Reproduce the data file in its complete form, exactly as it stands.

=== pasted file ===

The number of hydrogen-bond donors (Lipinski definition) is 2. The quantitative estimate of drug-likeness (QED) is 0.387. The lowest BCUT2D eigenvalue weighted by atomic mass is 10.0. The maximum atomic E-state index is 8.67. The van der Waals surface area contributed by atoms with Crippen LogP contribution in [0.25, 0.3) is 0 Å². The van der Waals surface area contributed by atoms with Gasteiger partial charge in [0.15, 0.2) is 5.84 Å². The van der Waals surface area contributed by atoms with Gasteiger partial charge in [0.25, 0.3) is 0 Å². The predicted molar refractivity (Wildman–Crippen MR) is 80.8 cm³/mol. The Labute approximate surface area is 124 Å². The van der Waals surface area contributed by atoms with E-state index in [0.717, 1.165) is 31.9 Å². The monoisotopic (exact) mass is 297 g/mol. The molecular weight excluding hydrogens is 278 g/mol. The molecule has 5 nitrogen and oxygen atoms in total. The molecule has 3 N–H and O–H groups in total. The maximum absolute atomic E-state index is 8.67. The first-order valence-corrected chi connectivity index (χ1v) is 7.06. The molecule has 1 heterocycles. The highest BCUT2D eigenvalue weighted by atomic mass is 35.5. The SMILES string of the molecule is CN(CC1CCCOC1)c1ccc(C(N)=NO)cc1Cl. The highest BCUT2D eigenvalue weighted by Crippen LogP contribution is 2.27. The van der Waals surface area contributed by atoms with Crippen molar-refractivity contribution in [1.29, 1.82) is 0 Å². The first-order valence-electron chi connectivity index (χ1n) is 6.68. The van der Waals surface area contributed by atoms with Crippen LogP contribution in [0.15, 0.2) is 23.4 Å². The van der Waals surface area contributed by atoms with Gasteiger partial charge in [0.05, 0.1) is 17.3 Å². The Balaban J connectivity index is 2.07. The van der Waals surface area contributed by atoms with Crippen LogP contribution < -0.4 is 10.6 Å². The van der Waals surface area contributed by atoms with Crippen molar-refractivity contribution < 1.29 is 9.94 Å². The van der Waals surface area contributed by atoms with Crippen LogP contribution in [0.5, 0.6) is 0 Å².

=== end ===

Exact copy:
The number of hydrogen-bond donors (Lipinski definition) is 2. The quantitative estimate of drug-likeness (QED) is 0.387. The lowest BCUT2D eigenvalue weighted by atomic mass is 10.0. The maximum atomic E-state index is 8.67. The van der Waals surface area contributed by atoms with Crippen LogP contribution in [0.25, 0.3) is 0 Å². The van der Waals surface area contributed by atoms with Gasteiger partial charge in [0.15, 0.2) is 5.84 Å². The van der Waals surface area contributed by atoms with Gasteiger partial charge in [0.25, 0.3) is 0 Å². The predicted molar refractivity (Wildman–Crippen MR) is 80.8 cm³/mol. The Labute approximate surface area is 124 Å². The van der Waals surface area contributed by atoms with E-state index in [0.717, 1.165) is 31.9 Å². The monoisotopic (exact) mass is 297 g/mol. The molecular weight excluding hydrogens is 278 g/mol. The molecule has 5 nitrogen and oxygen atoms in total. The molecule has 3 N–H and O–H groups in total. The maximum absolute atomic E-state index is 8.67. The first-order valence-corrected chi connectivity index (χ1v) is 7.06. The molecule has 1 heterocycles. The highest BCUT2D eigenvalue weighted by atomic mass is 35.5. The SMILES string of the molecule is CN(CC1CCCOC1)c1ccc(C(N)=NO)cc1Cl. The highest BCUT2D eigenvalue weighted by Crippen LogP contribution is 2.27. The van der Waals surface area contributed by atoms with Crippen molar-refractivity contribution in [1.29, 1.82) is 0 Å². The first-order valence-electron chi connectivity index (χ1n) is 6.68. The van der Waals surface area contributed by atoms with Crippen LogP contribution in [0.15, 0.2) is 23.4 Å². The van der Waals surface area contributed by atoms with Gasteiger partial charge in [0.05, 0.1) is 17.3 Å². The Balaban J connectivity index is 2.07. The van der Waals surface area contributed by atoms with Crippen LogP contribution < -0.4 is 10.6 Å². The van der Waals surface area contributed by atoms with Crippen molar-refractivity contribution < 1.29 is 9.94 Å². The van der Waals surface area contributed by atoms with Crippen LogP contribution in [0.5, 0.6) is 0 Å².